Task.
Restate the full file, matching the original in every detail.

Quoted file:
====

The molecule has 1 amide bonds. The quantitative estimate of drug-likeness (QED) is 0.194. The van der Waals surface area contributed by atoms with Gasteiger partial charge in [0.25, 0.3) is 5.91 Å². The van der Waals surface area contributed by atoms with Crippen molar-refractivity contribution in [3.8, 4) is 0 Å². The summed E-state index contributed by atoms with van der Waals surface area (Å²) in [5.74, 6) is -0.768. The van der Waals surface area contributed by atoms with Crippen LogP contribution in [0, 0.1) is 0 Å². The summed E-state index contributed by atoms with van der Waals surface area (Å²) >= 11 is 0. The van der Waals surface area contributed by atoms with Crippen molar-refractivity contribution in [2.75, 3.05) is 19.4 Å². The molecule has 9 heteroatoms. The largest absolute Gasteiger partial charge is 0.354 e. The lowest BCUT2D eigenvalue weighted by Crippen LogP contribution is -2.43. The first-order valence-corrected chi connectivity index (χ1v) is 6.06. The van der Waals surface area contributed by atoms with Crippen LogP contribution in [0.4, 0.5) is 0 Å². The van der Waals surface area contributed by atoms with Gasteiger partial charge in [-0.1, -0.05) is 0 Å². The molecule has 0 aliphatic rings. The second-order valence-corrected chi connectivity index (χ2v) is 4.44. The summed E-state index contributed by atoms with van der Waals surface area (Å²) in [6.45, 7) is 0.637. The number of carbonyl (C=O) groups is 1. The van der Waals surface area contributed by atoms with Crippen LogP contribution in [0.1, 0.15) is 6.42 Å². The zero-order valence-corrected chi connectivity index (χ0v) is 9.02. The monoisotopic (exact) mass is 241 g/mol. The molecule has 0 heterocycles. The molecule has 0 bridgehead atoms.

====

The molecule has 1 amide bonds. The quantitative estimate of drug-likeness (QED) is 0.194. The van der Waals surface area contributed by atoms with Gasteiger partial charge in [0.25, 0.3) is 5.91 Å². The van der Waals surface area contributed by atoms with Crippen molar-refractivity contribution in [3.8, 4) is 0 Å². The summed E-state index contributed by atoms with van der Waals surface area (Å²) in [5.74, 6) is -0.768. The van der Waals surface area contributed by atoms with Crippen LogP contribution in [0, 0.1) is 0 Å². The summed E-state index contributed by atoms with van der Waals surface area (Å²) >= 11 is 0. The van der Waals surface area contributed by atoms with Crippen molar-refractivity contribution in [2.75, 3.05) is 19.4 Å². The molecule has 9 heteroatoms. The largest absolute Gasteiger partial charge is 0.354 e. The lowest BCUT2D eigenvalue weighted by Crippen LogP contribution is -2.43. The first-order valence-corrected chi connectivity index (χ1v) is 6.06. The van der Waals surface area contributed by atoms with Crippen LogP contribution in [0.4, 0.5) is 0 Å². The van der Waals surface area contributed by atoms with Gasteiger partial charge in [-0.1, -0.05) is 0 Å². The molecule has 0 aliphatic rings. The second-order valence-corrected chi connectivity index (χ2v) is 4.44. The summed E-state index contributed by atoms with van der Waals surface area (Å²) in [6.45, 7) is 0.637. The number of carbonyl (C=O) groups is 1. The van der Waals surface area contributed by atoms with Crippen LogP contribution in [0.1, 0.15) is 6.42 Å². The zero-order valence-corrected chi connectivity index (χ0v) is 9.02. The monoisotopic (exact) mass is 241 g/mol. The molecule has 0 heterocycles. The molecule has 0 bridgehead atoms.